Are you a TT enthusiast? Geof Staples reviews the story behind the Clubman’s TT races and reckons this book will fascinate you…
I was very pleased when this book dropped through the letterbox, as it fills a gap in my knowledge of the TT races. It is quite a large volume, in softback, a little more than 10″x7″ in cover size, with 264 pages of text and photos.
Many have heard of the Clubman’s TT, but there has, until now, been little available in print about it. This book addresses this lack of information most admirably.
The story of these races is told by the authors, with a well-written and authoritative text, and by the reminiscences of many of the riders who took part in them.
These were a rather remarkable series of races, as the riders were not international stars, but genuine real life clubmen, some with no racing experience, let alone experience of riding the most (in)famous race course of all.
The bikes used were showroom standard bikes, as they came out of the crate in other words. These bikes and their riders were then pitted against the TT course. A real baptism of fire. For some strange reason, some manufacturers were not keen supporters of the idea!
Although the modern TT races have their equivalent in Supersport and Superstock races, there is no equivalent in the riders. It would be far too dangerous today, with the performance of even stock 600s being far in excess of the top works GP bikes of the 1950s and 60s.
Much of this book is devoted to facts and figures and blow by blow, lap by lap accounts of each race. I have to say that I enjoyed this format, having read many of Geoff Davison’s (founder of the TT Special newspaper) books about the TT and MGP, which summarised the races in a similar way. However, it does not appeal to all, and this book will mainly suit those who want to learn the full history of the TT races, and have an abiding interest in them.
To someone like me, brought up on a diet of TT, MGP and Southern 100 pure road racing, this book is almost heaven. Many racing stars of the 50s and 60s had their first crack at the TT course in the Clubman’s race. I hadn’t realised until I read it quite how many, nor how many of the competitors I had actually met over the years.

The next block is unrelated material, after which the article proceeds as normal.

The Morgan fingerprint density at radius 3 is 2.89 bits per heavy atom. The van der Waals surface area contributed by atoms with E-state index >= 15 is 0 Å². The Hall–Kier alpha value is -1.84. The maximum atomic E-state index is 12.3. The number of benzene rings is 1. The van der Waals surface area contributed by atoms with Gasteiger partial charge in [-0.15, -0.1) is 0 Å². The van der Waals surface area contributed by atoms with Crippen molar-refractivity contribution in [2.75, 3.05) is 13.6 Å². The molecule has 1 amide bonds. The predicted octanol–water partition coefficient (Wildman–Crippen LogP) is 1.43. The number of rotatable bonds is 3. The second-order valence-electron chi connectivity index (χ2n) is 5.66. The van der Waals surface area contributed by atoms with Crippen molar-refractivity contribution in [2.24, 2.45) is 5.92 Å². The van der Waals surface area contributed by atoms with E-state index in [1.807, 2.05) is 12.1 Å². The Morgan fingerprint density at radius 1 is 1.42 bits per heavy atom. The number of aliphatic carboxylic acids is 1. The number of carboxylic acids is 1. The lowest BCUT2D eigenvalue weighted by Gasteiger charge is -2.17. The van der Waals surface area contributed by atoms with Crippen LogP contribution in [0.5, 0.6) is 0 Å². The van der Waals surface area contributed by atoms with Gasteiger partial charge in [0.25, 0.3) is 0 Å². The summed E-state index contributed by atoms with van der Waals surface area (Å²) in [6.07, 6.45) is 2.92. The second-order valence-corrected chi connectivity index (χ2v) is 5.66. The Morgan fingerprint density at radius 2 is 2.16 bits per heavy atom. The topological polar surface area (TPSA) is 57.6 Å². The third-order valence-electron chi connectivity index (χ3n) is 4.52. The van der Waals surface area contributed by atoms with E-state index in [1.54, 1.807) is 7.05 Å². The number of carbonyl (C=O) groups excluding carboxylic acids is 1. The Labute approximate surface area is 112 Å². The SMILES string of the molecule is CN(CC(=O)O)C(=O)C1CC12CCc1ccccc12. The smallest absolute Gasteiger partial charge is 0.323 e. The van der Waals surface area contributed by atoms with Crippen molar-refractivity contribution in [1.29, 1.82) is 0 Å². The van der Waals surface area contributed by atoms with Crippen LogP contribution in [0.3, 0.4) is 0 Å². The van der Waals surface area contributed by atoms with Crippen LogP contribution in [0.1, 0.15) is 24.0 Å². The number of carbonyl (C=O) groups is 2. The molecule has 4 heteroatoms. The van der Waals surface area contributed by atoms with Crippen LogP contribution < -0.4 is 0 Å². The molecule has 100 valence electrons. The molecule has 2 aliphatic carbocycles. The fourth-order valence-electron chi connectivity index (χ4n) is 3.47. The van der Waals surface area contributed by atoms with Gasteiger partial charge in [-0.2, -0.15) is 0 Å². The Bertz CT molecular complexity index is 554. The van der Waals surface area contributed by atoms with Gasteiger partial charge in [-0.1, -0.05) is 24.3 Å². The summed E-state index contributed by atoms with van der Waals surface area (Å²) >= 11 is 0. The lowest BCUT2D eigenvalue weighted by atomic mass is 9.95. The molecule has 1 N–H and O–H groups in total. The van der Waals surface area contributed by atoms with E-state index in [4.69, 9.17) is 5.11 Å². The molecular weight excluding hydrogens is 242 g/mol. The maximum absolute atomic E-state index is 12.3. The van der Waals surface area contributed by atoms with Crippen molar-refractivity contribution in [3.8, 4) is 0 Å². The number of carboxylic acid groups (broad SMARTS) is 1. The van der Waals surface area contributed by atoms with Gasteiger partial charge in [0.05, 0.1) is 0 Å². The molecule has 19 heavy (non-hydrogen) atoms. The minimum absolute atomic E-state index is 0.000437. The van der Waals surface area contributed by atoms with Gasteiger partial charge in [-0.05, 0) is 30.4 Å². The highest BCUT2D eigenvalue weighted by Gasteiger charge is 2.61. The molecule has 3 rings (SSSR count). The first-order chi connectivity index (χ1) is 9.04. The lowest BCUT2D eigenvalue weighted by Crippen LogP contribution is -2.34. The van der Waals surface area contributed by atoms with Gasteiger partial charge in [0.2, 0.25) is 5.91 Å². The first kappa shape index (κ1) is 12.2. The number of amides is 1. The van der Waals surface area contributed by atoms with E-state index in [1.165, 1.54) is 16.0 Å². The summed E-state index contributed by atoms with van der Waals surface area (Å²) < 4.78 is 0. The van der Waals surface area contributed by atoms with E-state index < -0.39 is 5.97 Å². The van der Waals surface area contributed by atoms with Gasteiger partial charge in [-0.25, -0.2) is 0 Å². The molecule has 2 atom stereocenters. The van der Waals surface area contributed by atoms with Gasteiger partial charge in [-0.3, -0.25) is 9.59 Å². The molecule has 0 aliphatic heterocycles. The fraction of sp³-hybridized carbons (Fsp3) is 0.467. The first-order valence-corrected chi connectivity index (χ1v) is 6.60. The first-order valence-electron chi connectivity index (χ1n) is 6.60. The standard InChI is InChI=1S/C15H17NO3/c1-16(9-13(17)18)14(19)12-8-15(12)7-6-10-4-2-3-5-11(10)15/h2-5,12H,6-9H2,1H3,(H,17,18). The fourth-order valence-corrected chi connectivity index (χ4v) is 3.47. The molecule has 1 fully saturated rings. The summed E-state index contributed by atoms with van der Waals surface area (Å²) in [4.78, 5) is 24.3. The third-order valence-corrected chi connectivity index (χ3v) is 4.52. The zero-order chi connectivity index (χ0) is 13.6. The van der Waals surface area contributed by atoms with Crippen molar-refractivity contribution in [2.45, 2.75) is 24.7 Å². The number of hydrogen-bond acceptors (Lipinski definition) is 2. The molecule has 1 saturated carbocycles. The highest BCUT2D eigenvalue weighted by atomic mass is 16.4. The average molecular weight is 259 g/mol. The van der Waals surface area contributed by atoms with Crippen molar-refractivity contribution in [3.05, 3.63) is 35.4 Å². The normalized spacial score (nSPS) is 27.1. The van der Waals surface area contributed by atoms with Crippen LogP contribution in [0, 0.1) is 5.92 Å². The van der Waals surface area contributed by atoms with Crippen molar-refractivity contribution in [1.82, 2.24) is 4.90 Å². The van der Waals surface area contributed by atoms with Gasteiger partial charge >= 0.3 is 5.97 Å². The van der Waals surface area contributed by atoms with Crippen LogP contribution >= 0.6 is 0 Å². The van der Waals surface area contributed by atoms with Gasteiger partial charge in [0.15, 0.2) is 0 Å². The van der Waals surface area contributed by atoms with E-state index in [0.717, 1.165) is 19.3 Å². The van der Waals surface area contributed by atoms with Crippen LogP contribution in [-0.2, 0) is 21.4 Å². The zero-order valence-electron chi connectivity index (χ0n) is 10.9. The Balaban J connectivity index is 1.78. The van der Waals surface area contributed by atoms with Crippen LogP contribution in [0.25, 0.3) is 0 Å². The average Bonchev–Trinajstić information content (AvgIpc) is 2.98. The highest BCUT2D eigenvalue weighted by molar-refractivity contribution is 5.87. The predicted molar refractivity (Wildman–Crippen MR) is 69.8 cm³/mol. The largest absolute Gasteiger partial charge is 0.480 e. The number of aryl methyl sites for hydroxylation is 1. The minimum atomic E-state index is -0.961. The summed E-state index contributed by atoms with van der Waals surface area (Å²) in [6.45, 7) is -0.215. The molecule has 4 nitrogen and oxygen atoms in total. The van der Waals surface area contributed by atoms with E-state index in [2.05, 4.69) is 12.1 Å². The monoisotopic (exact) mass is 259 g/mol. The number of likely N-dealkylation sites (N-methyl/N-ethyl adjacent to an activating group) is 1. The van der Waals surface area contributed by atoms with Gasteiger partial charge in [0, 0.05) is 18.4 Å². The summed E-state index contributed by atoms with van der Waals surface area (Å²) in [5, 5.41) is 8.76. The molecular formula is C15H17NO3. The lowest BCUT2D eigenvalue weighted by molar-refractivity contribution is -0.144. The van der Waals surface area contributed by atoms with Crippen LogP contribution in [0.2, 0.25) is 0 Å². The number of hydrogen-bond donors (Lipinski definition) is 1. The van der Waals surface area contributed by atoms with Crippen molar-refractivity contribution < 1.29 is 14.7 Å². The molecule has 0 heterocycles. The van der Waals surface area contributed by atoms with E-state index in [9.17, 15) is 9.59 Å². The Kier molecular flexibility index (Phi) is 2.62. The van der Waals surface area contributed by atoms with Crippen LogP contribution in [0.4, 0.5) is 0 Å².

Quite a few of the competitors tell their own stories in this book, and they make some entertaining reading too, with humour and humanity. They tell a tale of a different time, when Health and Safety hadn’t been invented, and authority was not so heavy handed on ‘high spirits’ but, more than that, they provide a window into the past, and the era which produced some remarkable men and bikes.
(TT racers had a reputation sometimes as hell-raisers. Mike Hailwood and Bill Ivy amongst others got up to a few interesting exploits, there was a legendary one involving a new Ferrari, a TT course wall, women and probably too much to drink…)
It took me some time to read this book, mainly due to other commitments, not because of any lack of interest, on the contrary, it held my interest from start to finish. It is the kind of book that you can either read from start to finish, or pick up and read a section on its own. Each year of the races has its own chapter, with race ‘commentary’ and a lap by lap breakdown of each race, and each makes its own separate story. All good stuff in my opinion, but with perhaps, a limited audience.
I do not know Fred Pidcock, but I do know his co-author, Bill Snelling. Bill used to be a very useful racer himself with a nice Velo, whom I had a few dices with many years ago. Bill has since written and published a number of books about racing on the Isle of Man and has a phenomenal knowledge of his subject.
Bill might be my friend, but that doesn’t influence my comments on this book. I thoroughly enjoyed every page, as it has filled quite a considerable knowledge gap for me. I have to be honest and say that it will not appeal to all, as I have already mentioned, but it may surprise you, even if you thought you had no interest in the TT.
It is an important historical document which very capably illustrates a short period in the rich motorcycling history of Britain. With a good narrative, and excellent black and white illustrations, it is well worth more than a dismissive glance. There are some interesting glimpses into the opinions of some of the manufacturers and their management, which in some cases hint towards them not being totally confident in their own product…
What does come across, however, is that many these products were in fact capable of repeated high speed laps of the 37¾ mile TT Mountain course without undue difficulty.
In all, a book well worth reading if you are interested in the bikes and riders of the time. I would rate it at 10/10.
Reviewed by Geof Staples
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The History Of The Clubman’s TT Races 1947-1956 by Fred Pidcock and Bill Snelling is published by by Amulree Publications, Lossan-y-Twoaie, Glen Road, Laxey, Isle of Man, ISBN: 978-901508-10-9
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